Etiquette and "Owning It"
|A vintage picture of a 1960s high school boys' gym class in the La Habra High School pool.|
When I was a new freshman in high school, my English class was given an assignment. Each of us had to write our memoirs. We were pretty young to be writing autobiographical works of our lives up until our freshman high school year, but I suspect our teacher wanted to see how well we wrote, while at the same time learning about each one of us. We were told we had to include three major occurrences in our lives that had affected us deeply, up until that point in time. Fairly easy, I thought. I loved to write and as a typical naval-gazing, self-absorbed teenaged girl, what better subject than to write about but myself?
I knew immediately which life-jolting event was to be the first I would write about and how screwed up I had been for several years that followed. I wrote about the swimming class my mother had enrolled me in at the age of five. My older brother and sister were enrolled as well, but they were in a different class for their age group. The summer classes were at the La Habra High School pool. I lasted through less than one and a half classes.
The first class was spent holding on to the side of the pool, kicking our legs and blowing bubbles into the water, with all of the moms looking on. I was more fixated on the girl next to me in class, whose bathing cap had what appeared to be a rubber ducky of some kind, attached to the top of the cap. I wasn't sure if it was the dorkiest thing I had ever seen, or the coolest. We only had plain, white bathing caps. They were tight, they pinched, and to this day, I remember how they smelled.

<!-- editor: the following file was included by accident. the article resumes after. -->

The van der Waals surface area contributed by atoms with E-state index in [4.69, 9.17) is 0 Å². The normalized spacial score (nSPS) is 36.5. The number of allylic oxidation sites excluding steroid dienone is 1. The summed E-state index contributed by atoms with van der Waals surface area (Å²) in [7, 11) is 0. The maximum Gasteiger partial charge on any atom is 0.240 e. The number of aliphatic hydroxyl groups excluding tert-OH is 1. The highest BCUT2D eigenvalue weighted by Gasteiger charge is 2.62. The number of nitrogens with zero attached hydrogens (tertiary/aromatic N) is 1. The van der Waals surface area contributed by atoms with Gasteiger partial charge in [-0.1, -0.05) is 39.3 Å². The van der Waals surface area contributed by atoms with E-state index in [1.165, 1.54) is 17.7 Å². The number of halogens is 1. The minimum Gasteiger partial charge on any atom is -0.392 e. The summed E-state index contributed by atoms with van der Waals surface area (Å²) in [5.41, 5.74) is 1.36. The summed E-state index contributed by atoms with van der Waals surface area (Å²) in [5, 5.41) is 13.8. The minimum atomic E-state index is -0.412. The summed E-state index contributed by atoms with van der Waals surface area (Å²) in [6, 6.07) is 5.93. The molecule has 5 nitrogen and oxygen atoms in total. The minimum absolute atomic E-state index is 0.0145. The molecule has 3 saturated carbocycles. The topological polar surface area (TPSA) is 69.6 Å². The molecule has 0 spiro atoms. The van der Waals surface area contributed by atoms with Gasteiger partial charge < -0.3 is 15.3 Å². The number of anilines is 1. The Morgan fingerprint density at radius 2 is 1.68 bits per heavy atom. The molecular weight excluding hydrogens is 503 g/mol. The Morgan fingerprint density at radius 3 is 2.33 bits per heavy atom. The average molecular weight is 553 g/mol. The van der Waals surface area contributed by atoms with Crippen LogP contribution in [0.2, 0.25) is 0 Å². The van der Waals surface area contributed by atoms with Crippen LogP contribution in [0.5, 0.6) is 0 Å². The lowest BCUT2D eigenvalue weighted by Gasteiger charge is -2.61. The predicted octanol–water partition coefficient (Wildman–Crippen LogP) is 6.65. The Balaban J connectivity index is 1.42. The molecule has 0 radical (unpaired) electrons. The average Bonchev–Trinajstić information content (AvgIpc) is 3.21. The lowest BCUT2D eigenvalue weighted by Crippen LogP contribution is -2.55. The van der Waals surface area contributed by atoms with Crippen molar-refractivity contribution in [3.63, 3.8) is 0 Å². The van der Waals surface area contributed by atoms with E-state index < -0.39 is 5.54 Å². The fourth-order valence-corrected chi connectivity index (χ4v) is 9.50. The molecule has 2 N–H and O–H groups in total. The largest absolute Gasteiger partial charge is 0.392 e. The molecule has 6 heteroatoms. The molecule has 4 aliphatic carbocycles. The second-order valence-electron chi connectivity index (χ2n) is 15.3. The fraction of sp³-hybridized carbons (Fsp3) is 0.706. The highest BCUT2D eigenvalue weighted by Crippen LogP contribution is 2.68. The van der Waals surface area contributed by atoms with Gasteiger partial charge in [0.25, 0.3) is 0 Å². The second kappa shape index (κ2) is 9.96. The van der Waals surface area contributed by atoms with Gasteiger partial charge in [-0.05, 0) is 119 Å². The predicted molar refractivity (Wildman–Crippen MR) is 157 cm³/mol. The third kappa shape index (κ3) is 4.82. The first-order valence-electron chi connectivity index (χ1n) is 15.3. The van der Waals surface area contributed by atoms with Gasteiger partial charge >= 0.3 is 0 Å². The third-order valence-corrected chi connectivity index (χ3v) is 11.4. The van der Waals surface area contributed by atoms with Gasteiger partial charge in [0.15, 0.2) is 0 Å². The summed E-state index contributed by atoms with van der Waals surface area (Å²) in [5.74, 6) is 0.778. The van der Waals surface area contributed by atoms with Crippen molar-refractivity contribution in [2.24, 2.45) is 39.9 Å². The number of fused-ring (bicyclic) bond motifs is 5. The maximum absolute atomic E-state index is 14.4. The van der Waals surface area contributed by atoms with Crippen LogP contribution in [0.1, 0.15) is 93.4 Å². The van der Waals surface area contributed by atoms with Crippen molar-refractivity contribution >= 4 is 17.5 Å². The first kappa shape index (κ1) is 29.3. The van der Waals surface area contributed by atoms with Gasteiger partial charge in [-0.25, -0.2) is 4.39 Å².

|My mom never ordered anything this cool looking for herself.|
On the second day of swim class, we were lined up alphabetically and told to "jump into the pool." Wait... What? I didn't know how to swim yet, and I knew better at five years of age than to jump into a pool on my own. No way! I froze. My instructors, a young man and young woman, gave me the order a second time, by shouting, "Jump into the pool!" I heard a whistle. I started to cry and shake. The next thing I knew, the female instructor had picked me up and thrown me into the pool.
I don't remember how I got out of that pool, but it was incredibly fast. I remember the crying, the panicking, the embarrassment of that swim class fail, but more than that, I remember being called "Chicken of the Sea" by my family for the next several years, until I taught myself how to swim in 5th grade. And there I sat, nearly ten years later, while my freshman English teacher quietly proof read my paper.
My teacher had stopped making comments on how well a sentence worked, or how one may have been written better. She clammed up when she read of my harrowing experience as a small child, being carelessly tossed into the shallow end of that high school pool. The simple fact that her facial expression had suddenly become one of such concern and shock, validated everything I had felt until the day I taught myself to swim.